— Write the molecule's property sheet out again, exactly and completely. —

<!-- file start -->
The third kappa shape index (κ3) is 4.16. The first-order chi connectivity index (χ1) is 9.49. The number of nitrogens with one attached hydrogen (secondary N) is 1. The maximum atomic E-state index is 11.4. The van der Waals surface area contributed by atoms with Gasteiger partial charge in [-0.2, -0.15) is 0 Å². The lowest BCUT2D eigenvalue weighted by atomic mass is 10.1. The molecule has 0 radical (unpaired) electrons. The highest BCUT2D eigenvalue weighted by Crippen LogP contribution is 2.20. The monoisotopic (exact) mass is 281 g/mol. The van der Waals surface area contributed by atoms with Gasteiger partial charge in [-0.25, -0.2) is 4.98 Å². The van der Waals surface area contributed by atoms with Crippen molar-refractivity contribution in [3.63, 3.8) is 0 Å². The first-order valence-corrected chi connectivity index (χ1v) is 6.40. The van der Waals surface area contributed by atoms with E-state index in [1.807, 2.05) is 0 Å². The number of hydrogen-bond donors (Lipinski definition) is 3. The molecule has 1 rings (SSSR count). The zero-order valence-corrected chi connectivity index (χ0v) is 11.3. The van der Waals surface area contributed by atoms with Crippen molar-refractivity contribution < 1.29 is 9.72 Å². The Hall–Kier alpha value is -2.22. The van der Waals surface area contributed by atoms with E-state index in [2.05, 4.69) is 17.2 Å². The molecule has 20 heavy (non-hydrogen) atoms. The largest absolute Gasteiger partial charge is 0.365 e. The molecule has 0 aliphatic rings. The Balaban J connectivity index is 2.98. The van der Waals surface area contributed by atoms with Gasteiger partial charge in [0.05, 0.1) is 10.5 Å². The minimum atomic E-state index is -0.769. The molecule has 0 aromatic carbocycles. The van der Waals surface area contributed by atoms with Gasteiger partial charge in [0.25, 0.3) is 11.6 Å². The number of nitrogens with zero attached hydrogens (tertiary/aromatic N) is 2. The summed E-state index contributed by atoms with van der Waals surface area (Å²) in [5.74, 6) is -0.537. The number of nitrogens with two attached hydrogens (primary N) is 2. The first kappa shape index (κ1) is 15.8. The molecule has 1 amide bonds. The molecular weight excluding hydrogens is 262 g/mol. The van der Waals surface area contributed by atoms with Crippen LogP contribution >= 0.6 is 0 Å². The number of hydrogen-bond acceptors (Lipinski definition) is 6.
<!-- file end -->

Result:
The third kappa shape index (κ3) is 4.16. The first-order chi connectivity index (χ1) is 9.49. The number of nitrogens with one attached hydrogen (secondary N) is 1. The maximum atomic E-state index is 11.4. The van der Waals surface area contributed by atoms with Gasteiger partial charge in [-0.2, -0.15) is 0 Å². The lowest BCUT2D eigenvalue weighted by atomic mass is 10.1. The molecule has 0 radical (unpaired) electrons. The highest BCUT2D eigenvalue weighted by Crippen LogP contribution is 2.20. The monoisotopic (exact) mass is 281 g/mol. The van der Waals surface area contributed by atoms with Gasteiger partial charge in [-0.25, -0.2) is 4.98 Å². The van der Waals surface area contributed by atoms with Crippen molar-refractivity contribution in [3.63, 3.8) is 0 Å². The first-order valence-corrected chi connectivity index (χ1v) is 6.40. The van der Waals surface area contributed by atoms with E-state index in [1.807, 2.05) is 0 Å². The number of hydrogen-bond donors (Lipinski definition) is 3. The molecule has 1 rings (SSSR count). The zero-order valence-corrected chi connectivity index (χ0v) is 11.3. The van der Waals surface area contributed by atoms with Crippen molar-refractivity contribution < 1.29 is 9.72 Å². The Hall–Kier alpha value is -2.22. The van der Waals surface area contributed by atoms with E-state index in [2.05, 4.69) is 17.2 Å². The molecule has 20 heavy (non-hydrogen) atoms. The largest absolute Gasteiger partial charge is 0.365 e. The molecule has 0 aliphatic rings. The Balaban J connectivity index is 2.98. The van der Waals surface area contributed by atoms with Gasteiger partial charge in [0.05, 0.1) is 10.5 Å². The minimum atomic E-state index is -0.769. The molecule has 0 aromatic carbocycles. The van der Waals surface area contributed by atoms with Gasteiger partial charge in [0.25, 0.3) is 11.6 Å². The number of nitrogens with zero attached hydrogens (tertiary/aromatic N) is 2. The summed E-state index contributed by atoms with van der Waals surface area (Å²) in [5.74, 6) is -0.537. The number of nitrogens with two attached hydrogens (primary N) is 2. The first kappa shape index (κ1) is 15.8. The molecule has 1 amide bonds. The molecular weight excluding hydrogens is 262 g/mol. The van der Waals surface area contributed by atoms with Crippen LogP contribution >= 0.6 is 0 Å². The number of hydrogen-bond acceptors (Lipinski definition) is 6.